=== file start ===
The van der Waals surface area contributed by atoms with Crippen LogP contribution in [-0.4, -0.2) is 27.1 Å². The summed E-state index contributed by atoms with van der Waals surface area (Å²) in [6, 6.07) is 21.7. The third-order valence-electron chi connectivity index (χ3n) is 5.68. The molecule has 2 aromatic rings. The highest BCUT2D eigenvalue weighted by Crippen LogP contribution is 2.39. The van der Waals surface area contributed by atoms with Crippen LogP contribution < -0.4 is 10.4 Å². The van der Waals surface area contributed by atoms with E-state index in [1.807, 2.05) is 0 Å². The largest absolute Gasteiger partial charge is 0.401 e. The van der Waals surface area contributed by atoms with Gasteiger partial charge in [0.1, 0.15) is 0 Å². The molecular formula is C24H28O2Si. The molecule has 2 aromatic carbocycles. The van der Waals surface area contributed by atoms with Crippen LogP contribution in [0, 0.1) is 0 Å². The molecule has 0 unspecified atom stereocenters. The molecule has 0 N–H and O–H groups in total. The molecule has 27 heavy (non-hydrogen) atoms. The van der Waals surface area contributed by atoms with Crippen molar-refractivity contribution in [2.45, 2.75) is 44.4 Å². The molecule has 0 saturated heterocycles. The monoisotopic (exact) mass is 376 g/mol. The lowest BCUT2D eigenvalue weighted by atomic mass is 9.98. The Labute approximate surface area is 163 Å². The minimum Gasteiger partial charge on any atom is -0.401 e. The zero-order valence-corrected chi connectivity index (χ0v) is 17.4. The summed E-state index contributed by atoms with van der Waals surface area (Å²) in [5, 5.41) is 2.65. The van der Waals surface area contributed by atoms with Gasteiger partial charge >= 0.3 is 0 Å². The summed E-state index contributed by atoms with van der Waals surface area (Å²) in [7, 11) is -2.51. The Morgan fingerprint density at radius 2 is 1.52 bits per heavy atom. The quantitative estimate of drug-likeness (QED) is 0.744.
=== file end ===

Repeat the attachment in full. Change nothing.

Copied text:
The van der Waals surface area contributed by atoms with Crippen LogP contribution in [-0.4, -0.2) is 27.1 Å². The summed E-state index contributed by atoms with van der Waals surface area (Å²) in [6, 6.07) is 21.7. The third-order valence-electron chi connectivity index (χ3n) is 5.68. The molecule has 2 aromatic rings. The highest BCUT2D eigenvalue weighted by Crippen LogP contribution is 2.39. The van der Waals surface area contributed by atoms with Crippen LogP contribution < -0.4 is 10.4 Å². The van der Waals surface area contributed by atoms with E-state index in [1.807, 2.05) is 0 Å². The largest absolute Gasteiger partial charge is 0.401 e. The van der Waals surface area contributed by atoms with Gasteiger partial charge in [0.1, 0.15) is 0 Å². The molecular formula is C24H28O2Si. The molecule has 2 aromatic carbocycles. The van der Waals surface area contributed by atoms with Crippen LogP contribution in [0, 0.1) is 0 Å². The molecule has 0 unspecified atom stereocenters. The molecule has 0 N–H and O–H groups in total. The molecule has 27 heavy (non-hydrogen) atoms. The van der Waals surface area contributed by atoms with Crippen molar-refractivity contribution in [2.45, 2.75) is 44.4 Å². The molecule has 0 saturated heterocycles. The monoisotopic (exact) mass is 376 g/mol. The lowest BCUT2D eigenvalue weighted by atomic mass is 9.98. The Labute approximate surface area is 163 Å². The minimum Gasteiger partial charge on any atom is -0.401 e. The zero-order valence-corrected chi connectivity index (χ0v) is 17.4. The summed E-state index contributed by atoms with van der Waals surface area (Å²) in [5, 5.41) is 2.65. The van der Waals surface area contributed by atoms with Gasteiger partial charge >= 0.3 is 0 Å². The summed E-state index contributed by atoms with van der Waals surface area (Å²) in [7, 11) is -2.51. The Morgan fingerprint density at radius 2 is 1.52 bits per heavy atom. The quantitative estimate of drug-likeness (QED) is 0.744.